We took the motorhome to the RV doctor in Rockwall earlier this week. Some people think RVers are gas hogs who ignore environmental issues as we roll along the highway spewing emissions. I’m doing some research and some thinking about the greener side of RVing, but that will have to wait for a later post. For now, I’ll just say that we try to make the most of our miles. Rockwall is halfway to Dallas, so after we left the RV with the mechanic, we went the rest of the way to Restland to visit Dad’s grave. I wanted to be sure his marker had been installed and that everything was printed correctly.
It’s almost 60 miles from Emory to Restland, so I had lots of time to think about tombstones and other grave markers and what they mean. We watched a movie last week involving a few graves that were marked with piles of stones and two sticks tied together in the shape of a cross. Quite a bit different from the private mausoleum that sits just inside the entrance to the section of Restland where Dad is buried. It’s about the size of our walk-in closet, is made of polished marble, and has at least one stained glass window. It’s set on a small plot of ground separated from the rest of the cemetery by a wrought iron fence. Good fences make good neighbors even in death, I guess.
Dad’s marker is less elaborate – a LOT less elaborate. Like all the markers in his area, his is flat against the ground so the lawn mowers can go right across it. It’s an attractive brass plate, about 18” X 24”, give or take a few inches. It’s adorned with dogwood blossoms and has his name, date of birth, and date of death. Below that are the words “Together Forever” followed by Mom’s name and date of birth. They purchased a “duplex” plot, so she’ll be buried on top of him when her time comes, and her date of death will be added to the marker. It’s what they chose when they purchased their pre-need plan 40 years ago, and I’m happy with it.
As I thought about rough wooden crosses, elaborate marble monuments, and simple brass plaques, I wondered why we feel a need to mark the place where our last remains will slowly return to the dust from which they came. I guess it’s a way of saying I was here. Remember me. I’m not sure I want to remember Dad that way though. Standing in the Garden of Reflections with the fountain bubbling behind me, I remembered him in his casket. He looked as natural as the mortician’s arts could make him. They had even caught the hint of a mischievous smile on his face, like he was about to tell a corny joke. But his hair was too puffy on top, he had on makeup, and I could see the wire support holding his head in place. I’d much rather remember him by looking at photo albums or telling stories about him at family gatherings or seeing him in the faces of his grandsons.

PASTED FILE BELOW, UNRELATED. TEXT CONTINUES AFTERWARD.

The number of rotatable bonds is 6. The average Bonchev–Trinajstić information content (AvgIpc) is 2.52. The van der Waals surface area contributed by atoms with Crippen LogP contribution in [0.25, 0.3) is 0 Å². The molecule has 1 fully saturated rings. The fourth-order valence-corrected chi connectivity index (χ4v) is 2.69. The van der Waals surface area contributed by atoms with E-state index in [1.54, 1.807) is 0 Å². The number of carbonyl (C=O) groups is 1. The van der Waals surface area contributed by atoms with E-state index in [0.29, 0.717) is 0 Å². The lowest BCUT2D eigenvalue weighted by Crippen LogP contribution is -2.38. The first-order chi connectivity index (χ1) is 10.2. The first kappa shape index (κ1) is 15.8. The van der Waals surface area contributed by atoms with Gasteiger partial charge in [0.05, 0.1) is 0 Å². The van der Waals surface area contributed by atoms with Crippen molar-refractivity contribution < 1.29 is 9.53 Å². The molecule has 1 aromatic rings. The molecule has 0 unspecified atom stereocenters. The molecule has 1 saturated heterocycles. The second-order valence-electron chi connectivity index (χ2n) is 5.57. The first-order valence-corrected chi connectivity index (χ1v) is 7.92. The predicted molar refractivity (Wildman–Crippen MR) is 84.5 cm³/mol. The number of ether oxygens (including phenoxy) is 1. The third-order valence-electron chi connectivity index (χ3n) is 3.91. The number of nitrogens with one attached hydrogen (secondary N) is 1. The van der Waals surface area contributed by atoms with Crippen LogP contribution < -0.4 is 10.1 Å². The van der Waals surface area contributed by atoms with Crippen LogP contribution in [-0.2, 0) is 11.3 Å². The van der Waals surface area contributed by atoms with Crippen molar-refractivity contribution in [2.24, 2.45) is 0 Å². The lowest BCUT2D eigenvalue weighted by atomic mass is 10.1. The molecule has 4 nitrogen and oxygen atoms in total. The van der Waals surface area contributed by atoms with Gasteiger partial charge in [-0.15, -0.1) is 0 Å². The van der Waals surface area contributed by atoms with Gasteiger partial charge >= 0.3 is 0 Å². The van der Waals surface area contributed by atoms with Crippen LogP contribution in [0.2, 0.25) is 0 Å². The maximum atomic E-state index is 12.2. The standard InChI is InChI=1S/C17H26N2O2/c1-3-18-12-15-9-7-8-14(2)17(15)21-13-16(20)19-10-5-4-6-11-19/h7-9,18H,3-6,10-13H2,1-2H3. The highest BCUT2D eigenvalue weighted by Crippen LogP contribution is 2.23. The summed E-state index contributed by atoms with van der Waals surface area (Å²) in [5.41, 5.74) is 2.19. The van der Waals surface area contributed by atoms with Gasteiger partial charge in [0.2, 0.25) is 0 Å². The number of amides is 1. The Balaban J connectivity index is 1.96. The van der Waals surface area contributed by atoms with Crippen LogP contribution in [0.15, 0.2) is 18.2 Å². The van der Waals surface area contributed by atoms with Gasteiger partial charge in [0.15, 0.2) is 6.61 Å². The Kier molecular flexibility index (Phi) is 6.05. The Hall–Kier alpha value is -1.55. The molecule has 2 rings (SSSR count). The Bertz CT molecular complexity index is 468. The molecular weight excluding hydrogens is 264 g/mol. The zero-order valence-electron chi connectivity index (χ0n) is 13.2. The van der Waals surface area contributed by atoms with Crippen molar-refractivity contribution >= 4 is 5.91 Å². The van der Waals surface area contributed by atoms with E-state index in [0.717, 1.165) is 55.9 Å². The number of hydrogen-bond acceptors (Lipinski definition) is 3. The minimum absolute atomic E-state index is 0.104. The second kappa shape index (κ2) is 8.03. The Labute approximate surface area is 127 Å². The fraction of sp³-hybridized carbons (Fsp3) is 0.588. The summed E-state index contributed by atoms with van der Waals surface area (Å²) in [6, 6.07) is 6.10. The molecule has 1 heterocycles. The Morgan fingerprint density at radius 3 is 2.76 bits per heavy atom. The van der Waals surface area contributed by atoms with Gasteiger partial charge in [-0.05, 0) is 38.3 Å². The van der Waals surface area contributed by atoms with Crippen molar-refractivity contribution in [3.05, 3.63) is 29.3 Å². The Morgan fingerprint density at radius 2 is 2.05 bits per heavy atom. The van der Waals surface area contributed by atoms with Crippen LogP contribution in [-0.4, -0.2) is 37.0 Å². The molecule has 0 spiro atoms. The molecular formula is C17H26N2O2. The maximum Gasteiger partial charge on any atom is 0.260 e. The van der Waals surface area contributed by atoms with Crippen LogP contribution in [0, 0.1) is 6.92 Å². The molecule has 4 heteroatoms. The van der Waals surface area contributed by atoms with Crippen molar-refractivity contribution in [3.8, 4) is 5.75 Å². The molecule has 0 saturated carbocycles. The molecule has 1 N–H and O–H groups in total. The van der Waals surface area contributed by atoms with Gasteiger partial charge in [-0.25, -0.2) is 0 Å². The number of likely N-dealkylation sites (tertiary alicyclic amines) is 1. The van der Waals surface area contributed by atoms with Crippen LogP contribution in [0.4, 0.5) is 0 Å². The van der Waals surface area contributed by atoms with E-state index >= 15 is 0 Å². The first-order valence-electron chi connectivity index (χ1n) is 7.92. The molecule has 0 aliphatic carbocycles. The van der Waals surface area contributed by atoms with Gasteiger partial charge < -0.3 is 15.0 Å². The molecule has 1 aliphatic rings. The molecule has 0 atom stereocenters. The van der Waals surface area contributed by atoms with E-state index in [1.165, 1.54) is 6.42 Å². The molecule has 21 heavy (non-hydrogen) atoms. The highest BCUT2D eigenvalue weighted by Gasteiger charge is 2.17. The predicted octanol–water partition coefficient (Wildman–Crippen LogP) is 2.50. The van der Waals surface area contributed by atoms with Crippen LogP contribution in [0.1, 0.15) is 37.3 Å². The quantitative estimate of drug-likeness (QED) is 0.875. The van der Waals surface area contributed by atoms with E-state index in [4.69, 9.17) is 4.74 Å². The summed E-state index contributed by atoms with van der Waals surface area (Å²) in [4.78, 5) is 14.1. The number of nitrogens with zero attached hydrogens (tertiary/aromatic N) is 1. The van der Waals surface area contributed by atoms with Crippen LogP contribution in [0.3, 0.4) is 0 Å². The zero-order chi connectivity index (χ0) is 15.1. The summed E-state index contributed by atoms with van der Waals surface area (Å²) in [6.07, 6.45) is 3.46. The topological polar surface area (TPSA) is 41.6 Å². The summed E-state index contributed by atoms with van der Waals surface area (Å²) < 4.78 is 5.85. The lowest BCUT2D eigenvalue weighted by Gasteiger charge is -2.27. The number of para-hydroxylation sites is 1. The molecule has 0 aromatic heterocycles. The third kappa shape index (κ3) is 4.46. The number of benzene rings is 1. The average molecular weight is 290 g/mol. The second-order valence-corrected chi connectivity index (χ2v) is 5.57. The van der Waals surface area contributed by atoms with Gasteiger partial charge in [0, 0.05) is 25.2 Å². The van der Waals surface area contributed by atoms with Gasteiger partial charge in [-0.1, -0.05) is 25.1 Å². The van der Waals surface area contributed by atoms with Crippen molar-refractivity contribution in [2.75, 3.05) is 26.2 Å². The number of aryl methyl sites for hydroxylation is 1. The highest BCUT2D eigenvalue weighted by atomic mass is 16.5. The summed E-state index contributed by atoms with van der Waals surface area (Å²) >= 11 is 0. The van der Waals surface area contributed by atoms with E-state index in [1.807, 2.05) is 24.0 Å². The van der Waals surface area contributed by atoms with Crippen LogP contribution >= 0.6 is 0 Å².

There’s one other feature of his marker – a built-in vase. The vase is hidden below the surface, but we can pull in out, turn it over, and screw it into place if we want to put flowers in it. There’s a whole industry that has grown up around filling these little vases. Around Memorial Day and other national holidays, end caps spring up everywhere offering memorial bouquets of artificial flowers in patriotic colors, and cemeteries across the country are festooned with these bouquets, flags, balloons, and other objects of tribute. It has become our way of honoring and paying our respects to our departed loved ones. At the risk of sounding like the cemetery Grinch, who are we doing it for? The loved one is certainly not there to enjoy our tributes, and once the holiday is over, the grounds keepers are the only ones who see them. I honored and respected my dad when he was alive, and I continue to do so by living the moral and ethical kind of life he taught me to live.
I don’t know how often I’ll visit Dad’s grave or if I’ll take flowers. Restland is close to the intersection of LBJ Freeway and Central Expressway, so getting there is not much fun. His little area is attractive enough, but there are no benches or shade trees to make it an inviting place to linger and meditate. And since it’s a perpetual care cemetery, there won’t be a need for family “cemetery workings” to weed, trim, and otherwise beautify his site. But wherever I am, whether it’s at home, on the road in the RV, or looking at his little brass marker, I’ll carry his memory in my heart and honor the man I called Daddy.